Sometimes I get lonely. Usually when I am alone, but not always. It’s always strange, though, because I know I don’t have to be. That emptiness, a colourless feeling that permeates me and clogs every chamber of my heart with void, is completely unnecessary. And yet I let it persist, at least for a little while. I feel it wash over me until it has tied my throat into knots and there is that burning sensation behind my eyes that I know will never amount to anything.
Maybe I’m an emotional masochist. Maybe I’m fucked up. Or maybe I just want to remind myself of what it was like, back when I used to be lonely almost all the time. A sort of temporal tourism — let’s go back in time, let’s remind ourselves how lucky we are that we are different now. Borta bra men hemma bäst.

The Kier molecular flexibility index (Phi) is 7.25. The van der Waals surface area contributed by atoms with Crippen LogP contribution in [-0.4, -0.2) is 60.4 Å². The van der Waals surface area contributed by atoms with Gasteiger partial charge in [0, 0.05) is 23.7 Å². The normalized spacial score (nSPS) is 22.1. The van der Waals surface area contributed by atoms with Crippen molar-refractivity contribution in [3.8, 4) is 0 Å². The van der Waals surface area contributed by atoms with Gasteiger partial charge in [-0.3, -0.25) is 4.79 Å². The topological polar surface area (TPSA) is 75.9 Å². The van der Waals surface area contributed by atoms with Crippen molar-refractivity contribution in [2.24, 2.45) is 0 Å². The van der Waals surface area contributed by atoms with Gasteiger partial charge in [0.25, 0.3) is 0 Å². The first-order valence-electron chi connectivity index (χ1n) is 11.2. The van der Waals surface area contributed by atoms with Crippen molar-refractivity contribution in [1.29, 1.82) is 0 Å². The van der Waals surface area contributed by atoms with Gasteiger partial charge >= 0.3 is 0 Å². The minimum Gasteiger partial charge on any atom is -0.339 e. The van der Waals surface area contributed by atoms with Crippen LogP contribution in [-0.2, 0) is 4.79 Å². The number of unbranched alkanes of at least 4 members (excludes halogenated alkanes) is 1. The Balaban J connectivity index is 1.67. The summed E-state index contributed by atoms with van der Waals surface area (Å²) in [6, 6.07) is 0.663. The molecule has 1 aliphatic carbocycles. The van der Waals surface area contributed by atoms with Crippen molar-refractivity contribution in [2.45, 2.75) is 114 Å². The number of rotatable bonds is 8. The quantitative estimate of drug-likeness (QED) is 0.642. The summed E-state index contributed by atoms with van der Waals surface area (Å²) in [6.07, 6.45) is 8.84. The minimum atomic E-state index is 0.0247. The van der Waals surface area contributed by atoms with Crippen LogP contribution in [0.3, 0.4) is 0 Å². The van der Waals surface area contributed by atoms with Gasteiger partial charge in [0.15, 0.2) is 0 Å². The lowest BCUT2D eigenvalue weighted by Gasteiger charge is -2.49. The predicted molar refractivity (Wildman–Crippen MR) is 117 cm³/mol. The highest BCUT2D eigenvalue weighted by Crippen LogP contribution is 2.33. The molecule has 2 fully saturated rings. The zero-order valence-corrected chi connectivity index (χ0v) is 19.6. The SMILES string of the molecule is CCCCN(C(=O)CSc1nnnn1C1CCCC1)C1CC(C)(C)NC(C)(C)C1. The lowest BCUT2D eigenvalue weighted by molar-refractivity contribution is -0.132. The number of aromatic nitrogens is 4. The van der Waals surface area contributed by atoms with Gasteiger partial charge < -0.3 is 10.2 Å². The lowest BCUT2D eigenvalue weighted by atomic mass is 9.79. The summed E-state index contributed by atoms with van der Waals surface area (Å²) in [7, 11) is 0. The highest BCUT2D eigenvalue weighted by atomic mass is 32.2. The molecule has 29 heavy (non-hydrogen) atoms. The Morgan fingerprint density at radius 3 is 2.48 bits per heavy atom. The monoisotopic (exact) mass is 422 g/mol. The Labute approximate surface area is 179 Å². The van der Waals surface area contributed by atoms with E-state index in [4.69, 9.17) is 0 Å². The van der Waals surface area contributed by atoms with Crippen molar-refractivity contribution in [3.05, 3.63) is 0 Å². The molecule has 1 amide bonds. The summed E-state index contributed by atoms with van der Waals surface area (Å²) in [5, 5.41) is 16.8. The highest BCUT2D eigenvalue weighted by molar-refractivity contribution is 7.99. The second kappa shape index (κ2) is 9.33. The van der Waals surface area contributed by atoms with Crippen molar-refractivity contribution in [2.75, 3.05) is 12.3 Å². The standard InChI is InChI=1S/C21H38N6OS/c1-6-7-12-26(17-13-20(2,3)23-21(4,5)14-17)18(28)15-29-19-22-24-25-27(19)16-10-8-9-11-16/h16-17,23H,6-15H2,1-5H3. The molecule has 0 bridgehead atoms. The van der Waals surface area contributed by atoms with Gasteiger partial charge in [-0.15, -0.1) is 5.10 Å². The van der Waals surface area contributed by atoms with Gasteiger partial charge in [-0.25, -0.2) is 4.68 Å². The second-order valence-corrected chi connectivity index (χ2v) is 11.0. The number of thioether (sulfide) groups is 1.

It takes a bit of work to fake loneliness. I know, if I wanted it, if I needed to, I could just reach out and there would be someone to hold my hand. There are plenty of people in my life these days whom would be happy to alleviate this self-induced gentle suffering. I do the dishes, I stare emptily at the piles of cat hair in the corners of my flat, I don’t bother putting clothes on because there’s nobody who cares what I wear right now. So yes, I work at it, but it’s not difficult. The feeling is always very close at hand and I wonder if there is perhaps something profoundly human about it. Maybe the fact that, at this point in time, there is no way to truly connect with another human, to the point where we know their thoughts and feelings as well as we know our own, makes us all feel ultimately isolated. Some of us are just more attuned to it than others.
I don’t know. Either way. Loneliness is a habit hard to shake.